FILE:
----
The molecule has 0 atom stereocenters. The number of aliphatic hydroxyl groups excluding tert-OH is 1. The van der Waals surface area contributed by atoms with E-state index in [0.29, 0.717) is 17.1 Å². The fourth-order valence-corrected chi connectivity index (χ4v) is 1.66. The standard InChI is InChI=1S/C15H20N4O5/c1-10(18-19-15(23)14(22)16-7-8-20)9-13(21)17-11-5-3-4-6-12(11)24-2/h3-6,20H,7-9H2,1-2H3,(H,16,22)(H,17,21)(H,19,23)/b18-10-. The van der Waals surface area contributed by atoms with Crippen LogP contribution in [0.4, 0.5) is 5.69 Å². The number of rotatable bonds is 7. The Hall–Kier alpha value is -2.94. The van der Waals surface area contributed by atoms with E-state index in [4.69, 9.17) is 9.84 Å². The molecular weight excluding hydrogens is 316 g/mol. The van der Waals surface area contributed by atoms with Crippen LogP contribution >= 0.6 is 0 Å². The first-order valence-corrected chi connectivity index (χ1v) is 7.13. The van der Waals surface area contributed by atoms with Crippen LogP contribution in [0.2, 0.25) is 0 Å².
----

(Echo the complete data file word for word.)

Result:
The molecule has 0 atom stereocenters. The number of aliphatic hydroxyl groups excluding tert-OH is 1. The van der Waals surface area contributed by atoms with E-state index in [0.29, 0.717) is 17.1 Å². The fourth-order valence-corrected chi connectivity index (χ4v) is 1.66. The standard InChI is InChI=1S/C15H20N4O5/c1-10(18-19-15(23)14(22)16-7-8-20)9-13(21)17-11-5-3-4-6-12(11)24-2/h3-6,20H,7-9H2,1-2H3,(H,16,22)(H,17,21)(H,19,23)/b18-10-. The van der Waals surface area contributed by atoms with Crippen LogP contribution in [0.4, 0.5) is 5.69 Å². The number of rotatable bonds is 7. The Hall–Kier alpha value is -2.94. The van der Waals surface area contributed by atoms with E-state index in [4.69, 9.17) is 9.84 Å². The molecular weight excluding hydrogens is 316 g/mol. The van der Waals surface area contributed by atoms with Crippen LogP contribution >= 0.6 is 0 Å². The first-order valence-corrected chi connectivity index (χ1v) is 7.13. The van der Waals surface area contributed by atoms with Crippen LogP contribution in [0.2, 0.25) is 0 Å².